The Senate Banking committee holds no fewer than five mutual fund oversight hearings this month.

Based on published reports of SEC officials speaking at industry conferences, some advisers worry that they must keep all e-mails for 20 years (the short answer: no).

Massachusetts Financial Services agrees to pay $50 million to settle SEC charges that it failed to adequately disclose to the MFS fund boards and shareholders the specifics of its "shelf-space" arrangements with brokerage firms and the conflicts created by those arrangements.

April . . .

The SEC adopts rule amendments requiring enhanced disclosure of market timing, fair value pricing, and selective disclosure of portfolio holding practices.

Putnam Investment Management agrees to pay $55 million (representing a $50 million penalty and $5 million in disgorgement) to settle SEC market timing charges.

The Senate Banking committee wraps up its series of ten mutual fund oversight hearings. Committee Chairman Richard Shelby (R-AL) indicates that he is pleased with SEC Chairman William Donaldsonís response to the fund trading scandals and signals that he is not inclined to support mutual fund reform legislation.

The SEC holds a hearing on Reg. NMS.

The SEC proposes a new Advisers Act rule excepting thrifts from the definition of "investment adviser" when they provide investment advice in their traditional trust capacity.

May . . .

The SEC files civil fraud charges against PIMCO equity fundsí adviser, distributor, and two senior officers for market timing arrangements. The firms, but not the individuals, settle with the SEC in early September.

The SEC extends Reg. NMSís comment period and asks for additional comment.

Strong Capital Management and founder Richard Strong agree to pay $140 million to settle market timing charges (representing a $40 million penalty and $40 million in disgorgement for the firm, and a $30 million penalty and $30 million in disgorgement for Strong). Strong is permanently barred from the investment management and brokerage industries. The firmís CCO agrees to pay a $50,000 penalty to settle charges he aided and abetted the firmís and Strongís violations. The CCO agrees to be permanently barred from the investment management industry.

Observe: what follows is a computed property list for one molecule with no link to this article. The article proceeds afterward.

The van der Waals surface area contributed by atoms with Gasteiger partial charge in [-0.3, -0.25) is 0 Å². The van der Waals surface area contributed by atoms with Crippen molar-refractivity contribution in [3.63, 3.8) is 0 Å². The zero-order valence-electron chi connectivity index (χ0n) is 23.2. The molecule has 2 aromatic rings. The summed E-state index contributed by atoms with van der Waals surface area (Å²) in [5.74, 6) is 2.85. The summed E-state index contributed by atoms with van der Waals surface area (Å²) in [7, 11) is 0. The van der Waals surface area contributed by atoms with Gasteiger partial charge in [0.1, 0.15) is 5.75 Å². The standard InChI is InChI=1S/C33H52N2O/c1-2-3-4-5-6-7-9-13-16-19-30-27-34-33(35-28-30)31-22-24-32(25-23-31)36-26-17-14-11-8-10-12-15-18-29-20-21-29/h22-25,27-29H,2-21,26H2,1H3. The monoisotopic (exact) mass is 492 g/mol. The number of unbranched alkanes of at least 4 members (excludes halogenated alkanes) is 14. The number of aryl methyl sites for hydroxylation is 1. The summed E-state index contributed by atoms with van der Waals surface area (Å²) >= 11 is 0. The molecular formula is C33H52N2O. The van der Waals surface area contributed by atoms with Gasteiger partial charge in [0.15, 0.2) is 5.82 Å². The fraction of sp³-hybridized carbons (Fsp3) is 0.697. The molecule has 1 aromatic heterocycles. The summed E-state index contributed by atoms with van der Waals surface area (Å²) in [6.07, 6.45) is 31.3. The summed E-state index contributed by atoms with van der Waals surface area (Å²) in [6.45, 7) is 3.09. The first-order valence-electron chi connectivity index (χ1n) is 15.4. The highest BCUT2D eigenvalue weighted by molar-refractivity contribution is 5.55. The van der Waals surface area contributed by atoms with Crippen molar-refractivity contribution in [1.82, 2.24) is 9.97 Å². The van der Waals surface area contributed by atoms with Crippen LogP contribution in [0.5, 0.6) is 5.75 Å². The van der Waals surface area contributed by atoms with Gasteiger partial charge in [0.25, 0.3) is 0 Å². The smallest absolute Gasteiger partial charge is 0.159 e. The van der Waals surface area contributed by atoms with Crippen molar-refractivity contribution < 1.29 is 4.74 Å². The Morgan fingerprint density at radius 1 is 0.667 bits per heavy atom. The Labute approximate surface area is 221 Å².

The SEC adopts rules requiring mutual funds to provide enhanced disclosure of breakpoint discounts in their prospectuses.

The SEC adopts the new Advisers Act personal trading code of ethics rule.

June . . .

Pilgrim Baxter & Associates agrees to pay $100 million to settle SEC and Spitzer market timing charges (representing a $50 million penalty, $40 million in disgorgement, and a $10 million side-deal with Spitzer to reduce management fees over a five-year period).

The SEC adopts rules requiring fund shareholder reports to discuss the basis of the board of directorsí decision to approve the fundís advisory contract.

The SEC adopts final fund governance rules. Commissioners Cynthia Glassman and Paul Atkins dissent.

Banc One Investment Advisors agrees to pay $50 million (representing a $40 million penalty and $10 million in disgorgement) to settle SEC market timing charges. The firmís former president and CEO agrees to pay a $100,000 civil penalty and consents to a two-year bar from the fund industry and a three-year prohibition on serving as an officer or director of a mutual fund or adviser.